Bordetella Pertussis Infection in Patients With Cancer

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Bortadella pertussis is a gram-negative pleomorphic coccobacilli known to cause whooping cough, a respiratory tract infection characterized by paroxysmal cough. B pertussis is transmitted via large droplets produced during coughing, sneezing, or talking that deposit on mucosal surfaces of susceptible individuals.

The recommended antimicrobial therapy for the treatment or chemoprophylaxis of pertussis in immunocompromised or immunocompetent patients is a macrolide, such as azithromycin, clarithromycin, or erythromycin. An alternative option is trimethoprim/sulfamethoxazole. In patients who are allergic or intolerant to these agents, doxycycline or levofloxacin can be used.

According to 2 case reports illustrated in the journal Cancer Control, 1 patient with metastatic ovarian cancer receiving myelosuppressive therapy presented with a productive cough and shortness of breath, while the other patient with chronic lymphocytic leukemia (CLL), who had undergone hematopoietic stem cell transplantation, reported a nonproductive cough, sore throat, and fatigue. Diagnoses for both patients were made by PCR testing via a nasopharyngeal swab with pneumonia associated with B pertussis.

Both patients were successfully treated with a 5-day to 7-day course of oral azithromycin 250 mg daily. The patient with ovarian cancer reported improvement in symptoms within 3 weeks, while the patient with chronic lymphocytic leukemia had complete resolution of his symptoms 2 weeks after antibiotic therapy.

Bordetella Pertussis Infection in Patients With Cancer
Bordetella Pertussis Infection in Patients With Cancer

Summary: We illustrate 2 cases of pneumonia associated with Bordetella pertussis infection in 72-year-old and 61-year-old patients with cancer receiving myelosuppressive therapy after hematopoietic stem cell transplantation. Bacterial infections are a significant cause of morbidity and mortality in patients with cancer, and those receiving hematopoietic stem cell transplant, solid organ transplant, or myelosuppressive therapy are at increased risk. The infection was detected and the 2 patients had good outcomes following azithromycin treatment. Pertussis, also known as whooping cough, is a contagious respiratory illness that has become a public health challenge due to decreased immunity of the pertussis vaccine. Therefore, it is critical to recognize pertussis early in the course of the disease.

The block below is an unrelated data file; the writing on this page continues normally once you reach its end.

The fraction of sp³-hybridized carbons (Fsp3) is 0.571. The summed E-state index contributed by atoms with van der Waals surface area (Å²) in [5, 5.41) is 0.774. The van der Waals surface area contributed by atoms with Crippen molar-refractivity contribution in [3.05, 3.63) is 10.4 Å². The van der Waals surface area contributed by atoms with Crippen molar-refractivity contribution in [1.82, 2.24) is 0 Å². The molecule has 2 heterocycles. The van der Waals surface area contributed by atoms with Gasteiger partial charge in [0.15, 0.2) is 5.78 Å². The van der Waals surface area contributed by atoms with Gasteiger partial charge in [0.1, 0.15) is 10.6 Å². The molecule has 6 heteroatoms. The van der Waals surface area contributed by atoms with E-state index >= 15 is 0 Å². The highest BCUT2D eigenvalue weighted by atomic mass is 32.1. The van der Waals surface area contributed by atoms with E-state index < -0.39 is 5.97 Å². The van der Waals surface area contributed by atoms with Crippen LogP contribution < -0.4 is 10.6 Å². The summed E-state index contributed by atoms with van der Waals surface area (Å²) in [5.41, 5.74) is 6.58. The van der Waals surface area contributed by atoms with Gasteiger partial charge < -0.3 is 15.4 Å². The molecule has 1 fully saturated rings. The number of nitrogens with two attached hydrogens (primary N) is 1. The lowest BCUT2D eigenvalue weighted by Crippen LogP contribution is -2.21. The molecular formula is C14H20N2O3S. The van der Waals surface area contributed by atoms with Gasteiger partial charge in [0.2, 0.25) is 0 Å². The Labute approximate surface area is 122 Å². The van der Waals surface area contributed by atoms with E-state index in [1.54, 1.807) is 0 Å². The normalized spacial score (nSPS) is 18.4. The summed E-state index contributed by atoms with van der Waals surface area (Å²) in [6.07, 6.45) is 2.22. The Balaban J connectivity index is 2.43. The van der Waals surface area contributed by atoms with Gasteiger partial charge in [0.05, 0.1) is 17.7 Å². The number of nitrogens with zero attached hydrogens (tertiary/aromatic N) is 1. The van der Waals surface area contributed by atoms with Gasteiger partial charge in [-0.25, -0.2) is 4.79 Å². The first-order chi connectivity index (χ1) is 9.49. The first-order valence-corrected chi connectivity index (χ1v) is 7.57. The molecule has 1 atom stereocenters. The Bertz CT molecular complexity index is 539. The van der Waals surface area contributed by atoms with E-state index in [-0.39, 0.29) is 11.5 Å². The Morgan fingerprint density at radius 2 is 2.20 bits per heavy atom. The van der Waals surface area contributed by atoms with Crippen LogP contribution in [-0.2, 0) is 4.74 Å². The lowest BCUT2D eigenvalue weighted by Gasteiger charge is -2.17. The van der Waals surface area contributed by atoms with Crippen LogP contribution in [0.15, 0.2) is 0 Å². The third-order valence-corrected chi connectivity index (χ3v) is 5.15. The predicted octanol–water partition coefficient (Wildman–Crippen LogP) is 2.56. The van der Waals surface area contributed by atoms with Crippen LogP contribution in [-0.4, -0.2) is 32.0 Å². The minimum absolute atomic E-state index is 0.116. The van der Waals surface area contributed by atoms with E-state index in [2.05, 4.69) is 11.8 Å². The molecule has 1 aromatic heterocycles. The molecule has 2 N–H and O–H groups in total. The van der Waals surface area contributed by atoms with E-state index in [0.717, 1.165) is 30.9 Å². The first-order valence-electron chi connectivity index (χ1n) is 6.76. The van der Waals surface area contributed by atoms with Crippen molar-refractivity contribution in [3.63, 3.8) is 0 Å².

The lung is one of the most frequently involved organs in a variety of complications in the immunocompromised host.1 Among the pulmonary complications that occur in persons who are immunocompromised, infection is the most common and is associated with high rates of morbidity and mortality.1 The most commonly encountered type of infection is bacterial in origin.2 Before the development of vaccines, Bordetella pertussis infection was a significant threat among immunocompetent hosts.3 Bordetella vaccination has significantly reduced the number of infections, but immunity appears to be short lived.4 In addition, a large portion of the population remains susceptible to infection from B pertussis.5 We present 2 cases of B pertussis infection that led to pneumonia in patients with cancer. The medical staff members at our institution were up to date on their vaccinations, and no secondary cases of pertussis were reported.


Case 1

A woman aged 72 years with metastatic ovarian cancer who was receiving chemotherapy with intrathecal methotrexate, gemcitabine, and carboplatin presented with a 12-day history of productive cough with yellow sputum and shortness of breath associated with the coughing spells. She had tried a cough suppressant with minimal relief. She denied fever, chills, sweats, hemoptysis, ill contacts, and recent travel.

Her vital signs were within normal limits, and findings on physical examination were significant for crackles heard throughout the lung fields. Her white blood cell count was 4,910/μL with a normal differential. The patient denied receiving pneumocystis prophylaxis in the past and tested negative for Pneumocystis jiroveci.

The result from a nasopharyngeal swab sent for a respiratory viral polymerase chain reaction (PCR) panel was positive for B pertussis. PCR testing was negative for adenovirus, Chlamydia pneumoniae, coronavirus, metapneumovirus, rhinovirus, enterovirus, influenza types A and B, Mycoplasma, parainfluenza virus types 1 to 4, and respiratory syncytial virus. Computed tomography (CT) of the chest showed dependent areas of subpleural consolidation and patchy, ground-glass opacities (Figure 1).

(To view a larger version of Figure 1, click here.)

She was discharged home with a 5-day course of oral azithromycin (250 mg daily). Repeat PCR testing 1 week later was negative for B pertussis. She reported improvement of her symptoms 3 weeks later. 

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